L. S. Lowry, talented, individual and with a route of his own to follow, posed problems for Valette. Lowry brought humour into the city, as the displays in adjoining galleries to Valette’s exhibition in The Lowry galleries reveal. L. S. Lowry’s quirky dogs standing, as dogs do, without regard for anyone yet still an integral, unpredictable feature of the street scene, are nonchalant observers in the midst of a sea of characters leaning one way and another, like wavelets in motion, skipping one another with a vitality that captures the bustling colour and rhythms of chaos that he found in the city and towns of the north. The chance to see both together with so much of Valette’s work on display next to Lowry’s permanent exhibition at The Lowry is a great opportunity to make comparisons and consider the distinctive traits of two significant artists. Chimneys, spires, rectangular warehouses, shops, walls, football stands, angular buildings jostle together, like the crowds, to form a multi-coloured jigsaw of shapes and sizes in L. S. Lowry’s work. He invented his own smokeless zones in his paintings: the smoke from his chimneys curls to the right or left in regulated randomness, just like his characters. In a Valette’s painting smog suffuses the whole work. In Lowry it is as if everyone is going somewhere, but no one quite knows where or why - and not really worrying, either. In Valette it is the mystery of the scene itself, the streets, buildings and waterways shrouded in the fog of industry, which tries to speak. That one carter in Albert Square, alone among all his paintings of Manchester and Salford perhaps, leads us to ask whither he is going, whence he came but he is defined by the grime of the municipal symbols. In the Manchester scenes that mystery powerfully and beautifully finds expression. In both artists, the teacher and pupil, we have testimony to the potent and different kinds of beauty and humanity that came out of all that muck.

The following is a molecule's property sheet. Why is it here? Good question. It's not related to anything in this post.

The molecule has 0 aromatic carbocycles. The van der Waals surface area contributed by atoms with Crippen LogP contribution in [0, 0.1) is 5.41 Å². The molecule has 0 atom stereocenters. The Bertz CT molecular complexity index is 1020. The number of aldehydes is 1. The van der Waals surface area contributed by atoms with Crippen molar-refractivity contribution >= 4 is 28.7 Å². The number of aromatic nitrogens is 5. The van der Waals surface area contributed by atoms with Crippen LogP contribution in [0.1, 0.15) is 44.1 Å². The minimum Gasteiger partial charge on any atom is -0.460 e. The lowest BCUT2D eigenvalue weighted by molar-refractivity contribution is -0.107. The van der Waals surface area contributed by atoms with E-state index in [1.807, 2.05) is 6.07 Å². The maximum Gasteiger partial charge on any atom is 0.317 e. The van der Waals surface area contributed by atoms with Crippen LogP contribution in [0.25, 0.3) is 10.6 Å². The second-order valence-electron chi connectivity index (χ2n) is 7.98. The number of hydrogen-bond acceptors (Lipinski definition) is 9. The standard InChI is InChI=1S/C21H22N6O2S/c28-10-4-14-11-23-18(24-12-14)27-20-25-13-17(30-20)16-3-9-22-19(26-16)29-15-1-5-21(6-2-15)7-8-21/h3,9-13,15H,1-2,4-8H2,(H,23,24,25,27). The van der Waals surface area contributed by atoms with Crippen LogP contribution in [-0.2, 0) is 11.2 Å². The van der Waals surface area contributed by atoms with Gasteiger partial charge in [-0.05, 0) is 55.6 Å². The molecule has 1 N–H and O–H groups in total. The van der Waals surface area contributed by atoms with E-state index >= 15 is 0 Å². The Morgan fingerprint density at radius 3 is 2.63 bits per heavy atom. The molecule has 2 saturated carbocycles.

It is well worth seeing this exhibition of Valette’s work, a painter, engraver, draughtsman and teacher obtaining a recognition that can only help us understand more this unique and individual talent from the first quarter of the twentieth century.

On until Sunday 29th January 2012 - see